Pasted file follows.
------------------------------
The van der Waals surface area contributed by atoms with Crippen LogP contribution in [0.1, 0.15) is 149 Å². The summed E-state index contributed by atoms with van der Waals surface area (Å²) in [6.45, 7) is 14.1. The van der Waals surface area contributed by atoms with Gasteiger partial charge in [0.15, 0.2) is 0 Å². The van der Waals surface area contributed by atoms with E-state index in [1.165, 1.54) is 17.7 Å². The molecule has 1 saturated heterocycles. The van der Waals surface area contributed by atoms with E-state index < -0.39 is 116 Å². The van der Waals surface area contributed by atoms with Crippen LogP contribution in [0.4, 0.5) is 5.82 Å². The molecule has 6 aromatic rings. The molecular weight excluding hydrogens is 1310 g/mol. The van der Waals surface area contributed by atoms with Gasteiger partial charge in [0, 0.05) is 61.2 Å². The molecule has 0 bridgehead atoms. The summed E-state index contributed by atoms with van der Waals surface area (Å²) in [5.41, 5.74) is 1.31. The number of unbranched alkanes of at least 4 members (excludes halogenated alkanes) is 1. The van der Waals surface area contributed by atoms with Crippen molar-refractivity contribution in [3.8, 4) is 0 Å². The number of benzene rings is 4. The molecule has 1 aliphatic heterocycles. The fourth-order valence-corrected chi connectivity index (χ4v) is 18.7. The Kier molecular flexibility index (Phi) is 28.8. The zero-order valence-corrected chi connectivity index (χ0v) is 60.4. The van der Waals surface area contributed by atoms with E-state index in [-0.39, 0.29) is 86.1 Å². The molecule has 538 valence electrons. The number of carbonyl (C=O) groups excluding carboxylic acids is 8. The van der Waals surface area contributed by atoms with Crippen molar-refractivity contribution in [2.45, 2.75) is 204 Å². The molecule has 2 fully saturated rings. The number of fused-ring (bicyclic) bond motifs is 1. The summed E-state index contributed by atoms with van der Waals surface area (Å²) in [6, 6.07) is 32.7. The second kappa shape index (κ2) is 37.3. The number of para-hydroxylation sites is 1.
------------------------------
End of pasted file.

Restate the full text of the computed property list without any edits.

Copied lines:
The van der Waals surface area contributed by atoms with Crippen LogP contribution in [0.1, 0.15) is 149 Å². The summed E-state index contributed by atoms with van der Waals surface area (Å²) in [6.45, 7) is 14.1. The van der Waals surface area contributed by atoms with Gasteiger partial charge in [0.15, 0.2) is 0 Å². The van der Waals surface area contributed by atoms with E-state index in [1.165, 1.54) is 17.7 Å². The molecule has 1 saturated heterocycles. The van der Waals surface area contributed by atoms with E-state index < -0.39 is 116 Å². The van der Waals surface area contributed by atoms with Crippen LogP contribution in [0.4, 0.5) is 5.82 Å². The molecule has 6 aromatic rings. The molecular weight excluding hydrogens is 1310 g/mol. The van der Waals surface area contributed by atoms with Gasteiger partial charge in [0, 0.05) is 61.2 Å². The molecule has 0 bridgehead atoms. The summed E-state index contributed by atoms with van der Waals surface area (Å²) in [5.41, 5.74) is 1.31. The number of unbranched alkanes of at least 4 members (excludes halogenated alkanes) is 1. The van der Waals surface area contributed by atoms with Crippen molar-refractivity contribution in [3.8, 4) is 0 Å². The number of benzene rings is 4. The molecule has 1 aliphatic heterocycles. The fourth-order valence-corrected chi connectivity index (χ4v) is 18.7. The Kier molecular flexibility index (Phi) is 28.8. The zero-order valence-corrected chi connectivity index (χ0v) is 60.4. The van der Waals surface area contributed by atoms with E-state index in [-0.39, 0.29) is 86.1 Å². The molecule has 538 valence electrons. The number of carbonyl (C=O) groups excluding carboxylic acids is 8. The van der Waals surface area contributed by atoms with Crippen molar-refractivity contribution in [2.45, 2.75) is 204 Å². The molecule has 2 fully saturated rings. The number of fused-ring (bicyclic) bond motifs is 1. The summed E-state index contributed by atoms with van der Waals surface area (Å²) in [6, 6.07) is 32.7. The second kappa shape index (κ2) is 37.3. The number of para-hydroxylation sites is 1.